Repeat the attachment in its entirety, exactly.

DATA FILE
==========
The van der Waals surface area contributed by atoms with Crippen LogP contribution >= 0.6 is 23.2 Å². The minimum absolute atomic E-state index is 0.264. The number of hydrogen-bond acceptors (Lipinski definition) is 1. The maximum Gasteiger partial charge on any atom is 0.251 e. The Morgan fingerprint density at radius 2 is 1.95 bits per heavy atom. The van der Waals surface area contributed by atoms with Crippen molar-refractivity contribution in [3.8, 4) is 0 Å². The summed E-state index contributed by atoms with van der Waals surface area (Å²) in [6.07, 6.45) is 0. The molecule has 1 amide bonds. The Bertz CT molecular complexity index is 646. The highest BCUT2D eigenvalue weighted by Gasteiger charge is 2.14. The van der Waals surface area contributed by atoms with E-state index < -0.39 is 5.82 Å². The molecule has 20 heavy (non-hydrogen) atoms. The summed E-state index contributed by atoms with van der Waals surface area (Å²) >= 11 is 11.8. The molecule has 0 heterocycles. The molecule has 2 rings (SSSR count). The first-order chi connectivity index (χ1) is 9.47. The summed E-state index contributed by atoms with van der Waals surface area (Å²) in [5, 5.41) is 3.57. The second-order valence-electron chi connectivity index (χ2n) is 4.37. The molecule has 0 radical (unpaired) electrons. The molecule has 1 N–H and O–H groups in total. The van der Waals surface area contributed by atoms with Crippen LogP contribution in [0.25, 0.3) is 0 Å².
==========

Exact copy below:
The van der Waals surface area contributed by atoms with Crippen LogP contribution >= 0.6 is 23.2 Å². The minimum absolute atomic E-state index is 0.264. The number of hydrogen-bond acceptors (Lipinski definition) is 1. The maximum Gasteiger partial charge on any atom is 0.251 e. The Morgan fingerprint density at radius 2 is 1.95 bits per heavy atom. The van der Waals surface area contributed by atoms with Crippen molar-refractivity contribution in [3.8, 4) is 0 Å². The summed E-state index contributed by atoms with van der Waals surface area (Å²) in [6.07, 6.45) is 0. The molecule has 1 amide bonds. The Bertz CT molecular complexity index is 646. The highest BCUT2D eigenvalue weighted by Gasteiger charge is 2.14. The van der Waals surface area contributed by atoms with E-state index < -0.39 is 5.82 Å². The molecule has 20 heavy (non-hydrogen) atoms. The summed E-state index contributed by atoms with van der Waals surface area (Å²) >= 11 is 11.8. The molecule has 0 heterocycles. The molecule has 2 rings (SSSR count). The first-order chi connectivity index (χ1) is 9.47. The summed E-state index contributed by atoms with van der Waals surface area (Å²) in [5, 5.41) is 3.57. The second-order valence-electron chi connectivity index (χ2n) is 4.37. The molecule has 0 radical (unpaired) electrons. The molecule has 1 N–H and O–H groups in total. The van der Waals surface area contributed by atoms with Crippen LogP contribution in [0.25, 0.3) is 0 Å².